Other News

An ode to the humble daily walk

I’ve never been an athlete, but I’ve always found a great deal of relief and enjoyment in simply walking around outside. I’ve been told that this isn’t the most time-effective activity in terms of fitness (that’s fine with me) and also that I could be doing more, well, exciting things (also fine with me). Sometimes I do listen to music or podcasts while I walk, but I can easily walk for say, five or six miles with just my own thoughts and pace. For me, these walks are a low-key opportunity for me to reflect on my feelings, my goals, and how my day is going. I don’t have an explicit “gratitude practice,” but I think these walks fill a similar goal.

The obvious caveat here is that walking around your own neighborhood can become … dull. I intentionally look up different routes to keep things interesting. I also like to look up self-guided walking tours (yes, the kind aimed at tourists) to see my area from a new perspective. I’m a big fan of street art and murals and have found some really lovely art with this approach, too. 

Regular walks can also be a great opportunity if you want to spend time with a pet, whether you’re being paid to dogsit or want to volunteer to walk dogs (or even cats!) through a local rescue or shelter. I haven’t tried this myself, but it’s an idea I keep returning to as I think spending time with animals can really work wonders for mental health and enjoyment. 

You also don’t need to walk for as long as I do. Studies have shown that even a small amount of walking—I’m talking 10 minutes outside—can help improve your mood, especially if you are privileged enough to walk around some greenery. Other studies have suggested that people who walk for an hour three times a week had more efficient decision-making brain activities than people who didn’t. Yet another study suggested that for adults who take daily walks, you might see a positive impact on both the quality and length of your sleep.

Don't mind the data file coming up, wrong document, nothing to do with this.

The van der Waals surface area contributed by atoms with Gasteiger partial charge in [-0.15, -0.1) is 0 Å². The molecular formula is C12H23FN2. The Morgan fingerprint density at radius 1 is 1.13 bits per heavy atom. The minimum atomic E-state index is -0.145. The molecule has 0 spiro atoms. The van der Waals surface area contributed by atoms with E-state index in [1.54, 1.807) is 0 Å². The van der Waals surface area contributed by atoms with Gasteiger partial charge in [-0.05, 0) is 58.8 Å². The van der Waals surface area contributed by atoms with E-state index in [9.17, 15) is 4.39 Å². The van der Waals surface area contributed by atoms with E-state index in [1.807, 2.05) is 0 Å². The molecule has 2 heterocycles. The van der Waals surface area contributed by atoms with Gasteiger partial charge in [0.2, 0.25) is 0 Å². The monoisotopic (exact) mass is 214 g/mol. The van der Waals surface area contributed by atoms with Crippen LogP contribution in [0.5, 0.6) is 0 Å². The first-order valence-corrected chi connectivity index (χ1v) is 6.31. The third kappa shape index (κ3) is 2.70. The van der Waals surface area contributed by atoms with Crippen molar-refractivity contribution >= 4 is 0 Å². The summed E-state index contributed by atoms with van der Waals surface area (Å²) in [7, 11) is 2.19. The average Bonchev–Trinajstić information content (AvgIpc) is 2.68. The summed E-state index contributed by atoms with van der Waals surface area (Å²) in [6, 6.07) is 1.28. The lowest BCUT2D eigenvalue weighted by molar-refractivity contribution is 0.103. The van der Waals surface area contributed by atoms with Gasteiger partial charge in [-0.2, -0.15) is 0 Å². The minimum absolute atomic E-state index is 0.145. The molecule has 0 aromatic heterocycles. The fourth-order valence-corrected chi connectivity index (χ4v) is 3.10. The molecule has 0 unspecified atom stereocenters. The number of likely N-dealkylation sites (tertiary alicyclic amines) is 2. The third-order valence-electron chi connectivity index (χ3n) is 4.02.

Full disclosure as I discuss all the things I love about my walks: I should also share that I work with a psychiatrist, and have for over a year now. Taking my daily antidepressant has done wonders for both anxiety and mood. I’ve always been into these walks, and they’ve always helped, but for me, these walks plus medication have truly dramatically changed my quality of life and enjoyment for the better.

I point this out because I don’t want to come across as though taking a walk (or picking up yoga, or going for a jog, or so on) is the magic cure for hard feelings or low periods in your life. It might certainly help, and there are benefits to be had, but there’s nothing “wrong” or “broken” about you if it just isn’t the right fit. 

What are some of your favorite low-key, low-pressure activities to do outside? Does it change with the seasons? How has COVID-19 changed the way you view your outdoor time (if at all)?

Source link